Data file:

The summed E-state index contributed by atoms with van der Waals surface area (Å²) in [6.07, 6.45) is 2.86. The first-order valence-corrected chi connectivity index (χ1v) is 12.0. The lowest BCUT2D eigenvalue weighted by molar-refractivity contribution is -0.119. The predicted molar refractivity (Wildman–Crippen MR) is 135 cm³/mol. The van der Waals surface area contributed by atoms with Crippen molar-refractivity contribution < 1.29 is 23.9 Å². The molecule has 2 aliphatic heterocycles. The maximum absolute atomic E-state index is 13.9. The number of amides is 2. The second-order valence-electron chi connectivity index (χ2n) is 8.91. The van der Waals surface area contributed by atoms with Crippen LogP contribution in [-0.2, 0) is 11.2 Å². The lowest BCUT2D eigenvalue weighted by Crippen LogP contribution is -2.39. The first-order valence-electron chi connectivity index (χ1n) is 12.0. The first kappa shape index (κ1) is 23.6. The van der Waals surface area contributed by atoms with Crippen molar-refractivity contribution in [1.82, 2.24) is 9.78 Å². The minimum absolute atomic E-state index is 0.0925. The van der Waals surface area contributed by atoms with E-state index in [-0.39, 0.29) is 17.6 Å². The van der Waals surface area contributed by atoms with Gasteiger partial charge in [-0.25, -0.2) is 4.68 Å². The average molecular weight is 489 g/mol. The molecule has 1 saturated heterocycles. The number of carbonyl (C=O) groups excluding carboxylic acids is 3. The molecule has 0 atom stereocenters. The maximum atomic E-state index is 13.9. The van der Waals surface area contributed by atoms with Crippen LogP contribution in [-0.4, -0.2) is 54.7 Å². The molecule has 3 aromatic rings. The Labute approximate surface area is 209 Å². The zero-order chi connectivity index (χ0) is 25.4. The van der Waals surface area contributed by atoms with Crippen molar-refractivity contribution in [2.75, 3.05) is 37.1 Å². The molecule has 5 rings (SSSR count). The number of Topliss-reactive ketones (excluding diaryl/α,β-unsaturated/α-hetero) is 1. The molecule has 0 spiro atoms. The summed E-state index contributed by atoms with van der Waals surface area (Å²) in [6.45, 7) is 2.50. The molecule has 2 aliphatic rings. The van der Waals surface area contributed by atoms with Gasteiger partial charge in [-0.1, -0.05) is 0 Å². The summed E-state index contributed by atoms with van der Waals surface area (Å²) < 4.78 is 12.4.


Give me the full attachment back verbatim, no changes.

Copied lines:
The summed E-state index contributed by atoms with van der Waals surface area (Å²) in [6.07, 6.45) is 2.86. The first-order valence-corrected chi connectivity index (χ1v) is 12.0. The lowest BCUT2D eigenvalue weighted by molar-refractivity contribution is -0.119. The predicted molar refractivity (Wildman–Crippen MR) is 135 cm³/mol. The van der Waals surface area contributed by atoms with Crippen molar-refractivity contribution < 1.29 is 23.9 Å². The molecule has 2 aliphatic heterocycles. The maximum absolute atomic E-state index is 13.9. The number of amides is 2. The second-order valence-electron chi connectivity index (χ2n) is 8.91. The van der Waals surface area contributed by atoms with Crippen LogP contribution in [-0.2, 0) is 11.2 Å². The lowest BCUT2D eigenvalue weighted by Crippen LogP contribution is -2.39. The first-order valence-electron chi connectivity index (χ1n) is 12.0. The first kappa shape index (κ1) is 23.6. The van der Waals surface area contributed by atoms with Crippen molar-refractivity contribution in [1.82, 2.24) is 9.78 Å². The minimum absolute atomic E-state index is 0.0925. The van der Waals surface area contributed by atoms with E-state index in [-0.39, 0.29) is 17.6 Å². The van der Waals surface area contributed by atoms with Gasteiger partial charge in [-0.25, -0.2) is 4.68 Å². The average molecular weight is 489 g/mol. The molecule has 1 saturated heterocycles. The number of carbonyl (C=O) groups excluding carboxylic acids is 3. The molecule has 0 atom stereocenters. The maximum atomic E-state index is 13.9. The van der Waals surface area contributed by atoms with Crippen LogP contribution in [-0.4, -0.2) is 54.7 Å². The molecule has 3 aromatic rings. The Labute approximate surface area is 209 Å². The zero-order chi connectivity index (χ0) is 25.4. The van der Waals surface area contributed by atoms with Crippen molar-refractivity contribution in [2.75, 3.05) is 37.1 Å². The molecule has 5 rings (SSSR count). The number of Topliss-reactive ketones (excluding diaryl/α,β-unsaturated/α-hetero) is 1. The molecule has 0 spiro atoms. The summed E-state index contributed by atoms with van der Waals surface area (Å²) in [6.45, 7) is 2.50. The molecule has 2 aliphatic rings. The van der Waals surface area contributed by atoms with Gasteiger partial charge in [-0.1, -0.05) is 0 Å². The summed E-state index contributed by atoms with van der Waals surface area (Å²) < 4.78 is 12.4.